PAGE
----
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  1. #1
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    On The Road - Looking for Best Route from Orange County, CA to Boulder, Co

    Hey

    Right now I'm out on the road, stopping in Orange for a festival, plans are coming together and it looks like Boulder is the next destination. I plan on leaving shortly after the festival ends on Monday so it would be nice to get an idea of which direction to start in. There is no rush of time, as always the smoother the ride, the better. I know highway stretches will be inevitable but I'm really looking for some insight into how to cross the desert areas and which spots to be really cautious on.

    If anyone has ever done a portion or all of this route, please let me know of your experience, it is much appreciated!
    ~_~

  2. #2
    Member dantolen's Avatar
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    I have crossed the high Rocky Mountains in Colorado a few times with a loaded bike and it is very tough. Unless you are ready to hit 11,000 ft and up with 4,000 ft. climbs where the weather can reach extremes, you should consider going through Arizona, New Mexcio, north from Santa Fe, up through the San Luis Valley in southern CO. Then cross La Veta Pass on the east side of the valley and follow Interstate 25 through frontage roads and bike paths up the front range.

    As for the New Mexico and Arizona portion of the ride, I am not experienced, but I do know for a fact that the mountains passes are lower in elevation and warmer down there.

  3. #3
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    find a way to get to Bishop Ca, go through Tonapa to Caliente to Cedar City to Kanabe to Page to Cortez. go through Durango and Pagossa Springs and over the divide at Wolf Creek Pass. this is similar to the RAAM race in '93, i think. then the San Luis Valley north to the Arkansas river and east to the front range at Colorado Springs. then it's north to Boulder. i'm sure there are better ways if you look hard enough, but the weather will, most likely not be a factor starting in late June or the beginning of July. works on a motorcycle! minimum traffic.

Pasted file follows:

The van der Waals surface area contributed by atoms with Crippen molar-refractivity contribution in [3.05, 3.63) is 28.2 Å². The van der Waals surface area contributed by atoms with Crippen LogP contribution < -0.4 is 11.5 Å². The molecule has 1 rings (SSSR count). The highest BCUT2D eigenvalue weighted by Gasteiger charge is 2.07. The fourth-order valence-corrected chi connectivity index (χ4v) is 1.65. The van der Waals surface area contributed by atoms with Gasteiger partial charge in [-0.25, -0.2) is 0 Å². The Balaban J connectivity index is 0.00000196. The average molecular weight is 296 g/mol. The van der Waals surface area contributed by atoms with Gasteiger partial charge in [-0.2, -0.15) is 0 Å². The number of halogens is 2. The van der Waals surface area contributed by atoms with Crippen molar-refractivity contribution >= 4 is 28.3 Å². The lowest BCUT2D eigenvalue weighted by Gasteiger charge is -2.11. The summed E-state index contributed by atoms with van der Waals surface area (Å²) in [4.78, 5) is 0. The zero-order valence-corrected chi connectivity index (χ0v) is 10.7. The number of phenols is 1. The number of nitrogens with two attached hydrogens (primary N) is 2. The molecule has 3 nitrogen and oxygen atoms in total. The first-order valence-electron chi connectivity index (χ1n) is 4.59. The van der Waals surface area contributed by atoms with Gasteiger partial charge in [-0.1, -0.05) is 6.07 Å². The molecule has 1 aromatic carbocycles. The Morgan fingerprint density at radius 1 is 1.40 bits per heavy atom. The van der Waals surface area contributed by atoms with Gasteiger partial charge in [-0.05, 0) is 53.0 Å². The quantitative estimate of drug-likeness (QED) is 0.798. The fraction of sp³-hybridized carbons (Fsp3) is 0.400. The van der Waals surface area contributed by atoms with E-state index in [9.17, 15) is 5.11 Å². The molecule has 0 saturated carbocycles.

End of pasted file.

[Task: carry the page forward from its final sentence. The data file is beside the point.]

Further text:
Last edited by hueyhoolihan; 06-05-12 at 10:48 AM.

  4. #4
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    Thanks for the advice, but after much map staring, I couldn't find any friendly routes through the desert, most of them have those dreaded 70~mile stretches with nothing in between. I've decided to head north, which I'm actually really excited about, I've barely seen any of Norcal and I'm a nature fanatic. I'm in Riverside tonight, coming from Orange, and tomorrow I'll head into the hills directly North of me for some camping. Sweet riding!
    ~_~

  5. #5
    Member dantolen's Avatar
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    Quote Originally Posted by aecoocea View Post
    Thanks for the advice, but after much map staring, I couldn't find any friendly routes through the desert, most of them have those dreaded 70~mile stretches with nothing in between. I've decided to head north, which I'm actually really excited about, I've barely seen any of Norcal and I'm a nature fanatic. I'm in Riverside tonight, coming from Orange, and tomorrow I'll head into the hills directly North of me for some camping. Sweet riding!
    ~_~
    Nice choice, that desert looks brutal. A route you could take from the north if you wanted to avoid Wyoming is coming into Colorado via highway 40. There's BLM land all over the place out there by the Utah border, in most cases you could just pull off the highway onto a dirt road and sleep. Here's a pic 3 miles into Utah along highway 40 of a campsite I had once...
    Attachment 254351

    If you were coming from Salt Lake City, you could get over to Park City or Heber fairly easily and get onto highway 40. There is a medium climb that tops out at around 8,000 ft called Daniel's Pass south of Heber. Then the road is flat and rolling all the way into Colorado. Just keep following highway 40, which will take you through Craig and Steamboat Springs. You'll encounter another medium climb that tops out at about 9600 ft called Rabbit Ears Pass just after Steamboat. There is national forest land all over the place up there on the pass where you can freely camp. Highway 40 will take you down into Granby, where you can either take a left on highway 34 (the famous Trail Ridge Road) for a spectacular ride, though it does go over 12,000 ft. Or you can keep following highway 40 and go into Winter Park and over Berthoud Pass, which tops at around 11,300 ft and has an amazing shoulder. I would recommend taking Berthoud, as Trail Ridge Road can be very crowded with no room to ride during the summer.

    After Berthoud Pass, you can just follow frontage roads all along interstate 70, taking you into Golden. At Golden you can ride 20 or so miles north into Boulder. Hope you get this message in due course, and happy riding!

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